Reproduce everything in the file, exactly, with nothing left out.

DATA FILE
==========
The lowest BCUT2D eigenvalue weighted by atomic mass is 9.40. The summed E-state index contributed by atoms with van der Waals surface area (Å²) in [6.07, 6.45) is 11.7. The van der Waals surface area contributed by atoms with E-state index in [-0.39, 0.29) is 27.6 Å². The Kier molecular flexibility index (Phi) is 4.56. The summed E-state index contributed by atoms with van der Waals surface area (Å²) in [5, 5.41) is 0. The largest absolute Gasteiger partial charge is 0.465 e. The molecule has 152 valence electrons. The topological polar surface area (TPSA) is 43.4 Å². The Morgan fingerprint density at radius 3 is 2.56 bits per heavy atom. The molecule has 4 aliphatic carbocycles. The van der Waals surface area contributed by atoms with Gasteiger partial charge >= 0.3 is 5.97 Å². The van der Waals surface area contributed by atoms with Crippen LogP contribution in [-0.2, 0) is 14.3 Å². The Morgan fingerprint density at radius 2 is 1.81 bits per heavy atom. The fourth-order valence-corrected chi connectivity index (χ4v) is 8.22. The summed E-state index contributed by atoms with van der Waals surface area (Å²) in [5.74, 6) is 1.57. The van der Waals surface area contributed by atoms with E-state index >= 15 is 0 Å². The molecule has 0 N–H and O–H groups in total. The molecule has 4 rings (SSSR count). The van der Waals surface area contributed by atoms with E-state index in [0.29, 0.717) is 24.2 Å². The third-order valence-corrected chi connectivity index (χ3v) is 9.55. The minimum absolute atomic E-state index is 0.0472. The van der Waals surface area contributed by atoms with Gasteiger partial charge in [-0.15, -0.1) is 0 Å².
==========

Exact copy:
The lowest BCUT2D eigenvalue weighted by atomic mass is 9.40. The summed E-state index contributed by atoms with van der Waals surface area (Å²) in [6.07, 6.45) is 11.7. The van der Waals surface area contributed by atoms with E-state index in [-0.39, 0.29) is 27.6 Å². The Kier molecular flexibility index (Phi) is 4.56. The summed E-state index contributed by atoms with van der Waals surface area (Å²) in [5, 5.41) is 0. The largest absolute Gasteiger partial charge is 0.465 e. The molecule has 152 valence electrons. The topological polar surface area (TPSA) is 43.4 Å². The Morgan fingerprint density at radius 3 is 2.56 bits per heavy atom. The molecule has 4 aliphatic carbocycles. The van der Waals surface area contributed by atoms with Gasteiger partial charge >= 0.3 is 5.97 Å². The van der Waals surface area contributed by atoms with Crippen LogP contribution in [-0.2, 0) is 14.3 Å². The Morgan fingerprint density at radius 2 is 1.81 bits per heavy atom. The fourth-order valence-corrected chi connectivity index (χ4v) is 8.22. The summed E-state index contributed by atoms with van der Waals surface area (Å²) in [5.74, 6) is 1.57. The van der Waals surface area contributed by atoms with E-state index >= 15 is 0 Å². The molecule has 0 N–H and O–H groups in total. The molecule has 4 rings (SSSR count). The van der Waals surface area contributed by atoms with E-state index in [0.29, 0.717) is 24.2 Å². The third-order valence-corrected chi connectivity index (χ3v) is 9.55. The minimum absolute atomic E-state index is 0.0472. The van der Waals surface area contributed by atoms with Gasteiger partial charge in [-0.15, -0.1) is 0 Å².